Spurious diphthong

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A spurious diphthong (or false diphthong) is an Ancient Greek vowel that is etymologically a long vowel but written exactly like a true diphthong ει, ου (ei, ou).[1]


A spurious diphthong has two origins: from compensatory lengthening of short ε, ο (e, o) after deletion of a consonant or contraction of two vowels:[2]

    • μόντ-ι̯α → μόνσα[3] (assibilation from palatalization) → μοῦσα "muse"
    • δοτερ-ι̯α[4] → δότειρα "giver" (feminine; compare masculine δοτήρ)
    • φιλέ-ετε → φιλεῖτε "you (pl.) love"
    • νόος → νοῦς "mind"

In general, spurious ει, ου contracts from ε, ο + ε, ο, ει, ου. The specific rules are more complex.

True diphthongs[edit]

By contrast, true diphthongs are e or o placed before i or u. Some come from e-grade of ablaut + i, or o-grade + u, co-existing beside forms with the other grade:

  • λείπω "I leave" (e-grade: genuine diphthong) — λέοιπα "I have left" (o-grade)
  • ἐλεύ(θ)σομαι "I will come" (e-grade) — Homeric εἰλ-ήλουθα "I have come" (o-grade)[5][6]


Early in the history of Greek, the diphthong versions of ει and ου were pronounced as [ei̯, ou̯], the long vowel versions as [eː, oː]. By the Classical period, the diphthong and long vowel had merged in pronunciation and were both pronounced as long monophthongs [eː, oː].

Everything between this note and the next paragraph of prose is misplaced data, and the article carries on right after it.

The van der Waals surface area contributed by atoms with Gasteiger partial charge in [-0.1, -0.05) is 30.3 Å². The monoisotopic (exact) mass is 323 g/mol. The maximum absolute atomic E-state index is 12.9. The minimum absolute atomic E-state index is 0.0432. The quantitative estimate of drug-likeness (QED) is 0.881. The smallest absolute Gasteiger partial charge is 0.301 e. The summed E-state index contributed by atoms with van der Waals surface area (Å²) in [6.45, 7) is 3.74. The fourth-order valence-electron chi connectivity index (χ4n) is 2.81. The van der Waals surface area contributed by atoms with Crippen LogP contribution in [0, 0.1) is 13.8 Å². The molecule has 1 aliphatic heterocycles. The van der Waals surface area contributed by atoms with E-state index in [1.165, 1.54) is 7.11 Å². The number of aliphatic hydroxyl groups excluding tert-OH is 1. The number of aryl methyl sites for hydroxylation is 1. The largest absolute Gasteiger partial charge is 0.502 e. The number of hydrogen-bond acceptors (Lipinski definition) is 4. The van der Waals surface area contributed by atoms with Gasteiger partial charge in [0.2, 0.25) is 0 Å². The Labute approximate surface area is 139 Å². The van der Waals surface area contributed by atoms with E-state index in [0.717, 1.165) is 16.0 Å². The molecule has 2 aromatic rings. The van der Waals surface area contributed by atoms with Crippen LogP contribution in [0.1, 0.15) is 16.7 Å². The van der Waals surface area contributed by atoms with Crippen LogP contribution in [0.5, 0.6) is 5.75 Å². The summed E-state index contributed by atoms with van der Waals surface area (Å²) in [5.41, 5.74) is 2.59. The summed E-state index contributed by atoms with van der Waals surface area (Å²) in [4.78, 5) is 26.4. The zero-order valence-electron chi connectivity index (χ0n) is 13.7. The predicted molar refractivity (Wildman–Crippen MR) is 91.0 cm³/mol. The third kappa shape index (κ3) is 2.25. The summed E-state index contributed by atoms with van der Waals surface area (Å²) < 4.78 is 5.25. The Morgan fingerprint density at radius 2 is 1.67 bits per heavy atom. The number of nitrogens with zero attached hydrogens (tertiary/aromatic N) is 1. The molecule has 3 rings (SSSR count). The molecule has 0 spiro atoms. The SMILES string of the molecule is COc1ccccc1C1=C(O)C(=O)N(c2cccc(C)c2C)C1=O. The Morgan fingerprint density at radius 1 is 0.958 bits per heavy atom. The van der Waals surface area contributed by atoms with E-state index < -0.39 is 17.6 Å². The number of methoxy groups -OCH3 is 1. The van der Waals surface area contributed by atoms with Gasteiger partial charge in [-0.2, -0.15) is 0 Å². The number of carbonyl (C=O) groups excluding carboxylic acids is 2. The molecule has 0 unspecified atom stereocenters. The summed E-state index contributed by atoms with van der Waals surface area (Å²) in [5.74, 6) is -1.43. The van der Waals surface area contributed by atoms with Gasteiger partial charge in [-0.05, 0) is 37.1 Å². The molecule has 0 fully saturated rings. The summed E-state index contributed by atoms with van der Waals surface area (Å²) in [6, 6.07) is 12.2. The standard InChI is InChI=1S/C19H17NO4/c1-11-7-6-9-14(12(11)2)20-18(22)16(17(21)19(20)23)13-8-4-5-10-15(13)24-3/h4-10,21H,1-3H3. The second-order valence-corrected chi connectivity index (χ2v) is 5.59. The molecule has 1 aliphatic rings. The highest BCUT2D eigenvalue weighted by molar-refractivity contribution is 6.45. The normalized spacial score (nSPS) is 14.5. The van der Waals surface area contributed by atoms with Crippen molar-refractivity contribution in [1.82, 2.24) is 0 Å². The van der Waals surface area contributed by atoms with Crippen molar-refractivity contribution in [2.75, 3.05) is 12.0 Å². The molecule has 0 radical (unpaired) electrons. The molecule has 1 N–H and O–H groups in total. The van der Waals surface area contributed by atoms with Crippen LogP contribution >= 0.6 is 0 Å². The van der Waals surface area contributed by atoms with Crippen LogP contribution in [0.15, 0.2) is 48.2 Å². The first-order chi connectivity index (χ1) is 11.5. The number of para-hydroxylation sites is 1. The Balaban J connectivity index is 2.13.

By the time of Koine Greek, ει and ου had shifted to [iː, uː]. (The shift of a Greek vowel to i is called iotacism.) In Modern Greek, distinctive vowel length has been lost, and all vowels are pronounced short: [i, u].

Other dialects[edit]

Long e or o existed in two forms in Attic-Ionic: ει, ου and η, ω (ē, ō). In earlier Severer Doric, by contrast, only η, ω counted as a long vowel, and it was the vowel of contraction.[7] In later forms of Doric, it contracted to ει, ου. Throughout the history of Doric, compensatory lengthening used η, ω.[8]

"Severe" refers to the sterner-sounding open pronunciation of η, ω [ɛː, ɔː], in contrast to the closer ει, ου [eː, oː].


  1. ^ Herbert Weir Smyth, Greek Grammar, par. 25: diphthongs
  2. ^ Smyth, par. 6: genuine and spurious ei, ou
  3. ^ Smyth, par. 113: τι̯, θι̯ → σ(σ)
  4. ^ Smyth, par. 221: -ya in short-a feminine
  5. ^ ἔρχομαι. Liddell, Henry George; Scott, Robert; A Greek–English Lexicon at the Perseus Project
  6. ^ Smyth, par. 36: vowel-grades
  7. ^ Smyth, par. 59 note 5: Severer Doric εε → η; οο, εο → ω
  8. ^ Smyth, par. 37 note 2: Doric compensatory lengthening